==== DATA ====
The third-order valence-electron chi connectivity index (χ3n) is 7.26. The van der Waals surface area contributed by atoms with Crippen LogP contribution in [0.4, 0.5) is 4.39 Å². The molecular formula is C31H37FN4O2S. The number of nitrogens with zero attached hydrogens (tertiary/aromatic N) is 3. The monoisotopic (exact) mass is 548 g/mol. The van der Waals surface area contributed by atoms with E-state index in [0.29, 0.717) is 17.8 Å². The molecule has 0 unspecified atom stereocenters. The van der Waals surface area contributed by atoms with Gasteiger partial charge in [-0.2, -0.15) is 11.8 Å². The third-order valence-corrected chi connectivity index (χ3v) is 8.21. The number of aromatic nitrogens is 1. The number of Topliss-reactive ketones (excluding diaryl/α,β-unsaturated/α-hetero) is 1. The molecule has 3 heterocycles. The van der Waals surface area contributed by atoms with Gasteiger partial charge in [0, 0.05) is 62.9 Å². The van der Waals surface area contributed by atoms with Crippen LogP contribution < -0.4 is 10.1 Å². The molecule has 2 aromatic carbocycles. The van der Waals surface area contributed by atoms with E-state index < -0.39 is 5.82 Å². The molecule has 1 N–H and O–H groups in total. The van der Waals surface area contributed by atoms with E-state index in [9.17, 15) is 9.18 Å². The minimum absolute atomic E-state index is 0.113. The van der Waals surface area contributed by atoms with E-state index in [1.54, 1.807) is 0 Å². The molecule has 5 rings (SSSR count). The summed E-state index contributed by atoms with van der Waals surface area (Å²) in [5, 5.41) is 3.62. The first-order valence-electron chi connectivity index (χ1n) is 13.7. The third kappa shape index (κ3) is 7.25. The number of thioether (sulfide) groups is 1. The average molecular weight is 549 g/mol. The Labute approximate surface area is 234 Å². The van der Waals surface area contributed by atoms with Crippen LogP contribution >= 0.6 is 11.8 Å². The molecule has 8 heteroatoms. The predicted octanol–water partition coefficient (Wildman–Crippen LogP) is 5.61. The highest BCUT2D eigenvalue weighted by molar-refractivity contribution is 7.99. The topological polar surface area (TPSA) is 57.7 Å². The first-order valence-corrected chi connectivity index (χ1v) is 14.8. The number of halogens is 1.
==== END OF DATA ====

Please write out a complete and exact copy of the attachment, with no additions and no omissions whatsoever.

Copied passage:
The third-order valence-electron chi connectivity index (χ3n) is 7.26. The van der Waals surface area contributed by atoms with Crippen LogP contribution in [0.4, 0.5) is 4.39 Å². The molecular formula is C31H37FN4O2S. The number of nitrogens with zero attached hydrogens (tertiary/aromatic N) is 3. The monoisotopic (exact) mass is 548 g/mol. The van der Waals surface area contributed by atoms with E-state index in [0.29, 0.717) is 17.8 Å². The molecule has 0 unspecified atom stereocenters. The van der Waals surface area contributed by atoms with Gasteiger partial charge in [-0.2, -0.15) is 11.8 Å². The third-order valence-corrected chi connectivity index (χ3v) is 8.21. The number of aromatic nitrogens is 1. The number of Topliss-reactive ketones (excluding diaryl/α,β-unsaturated/α-hetero) is 1. The molecule has 3 heterocycles. The van der Waals surface area contributed by atoms with Gasteiger partial charge in [0, 0.05) is 62.9 Å². The van der Waals surface area contributed by atoms with Crippen LogP contribution < -0.4 is 10.1 Å². The molecule has 2 aromatic carbocycles. The van der Waals surface area contributed by atoms with E-state index < -0.39 is 5.82 Å². The molecule has 1 N–H and O–H groups in total. The van der Waals surface area contributed by atoms with E-state index in [9.17, 15) is 9.18 Å². The minimum absolute atomic E-state index is 0.113. The van der Waals surface area contributed by atoms with E-state index in [1.54, 1.807) is 0 Å². The molecule has 5 rings (SSSR count). The summed E-state index contributed by atoms with van der Waals surface area (Å²) in [5, 5.41) is 3.62. The first-order valence-electron chi connectivity index (χ1n) is 13.7. The third kappa shape index (κ3) is 7.25. The number of thioether (sulfide) groups is 1. The average molecular weight is 549 g/mol. The Labute approximate surface area is 234 Å². The van der Waals surface area contributed by atoms with Crippen LogP contribution >= 0.6 is 11.8 Å². The molecule has 8 heteroatoms. The predicted octanol–water partition coefficient (Wildman–Crippen LogP) is 5.61. The highest BCUT2D eigenvalue weighted by molar-refractivity contribution is 7.99. The topological polar surface area (TPSA) is 57.7 Å². The first-order valence-corrected chi connectivity index (χ1v) is 14.8. The number of halogens is 1.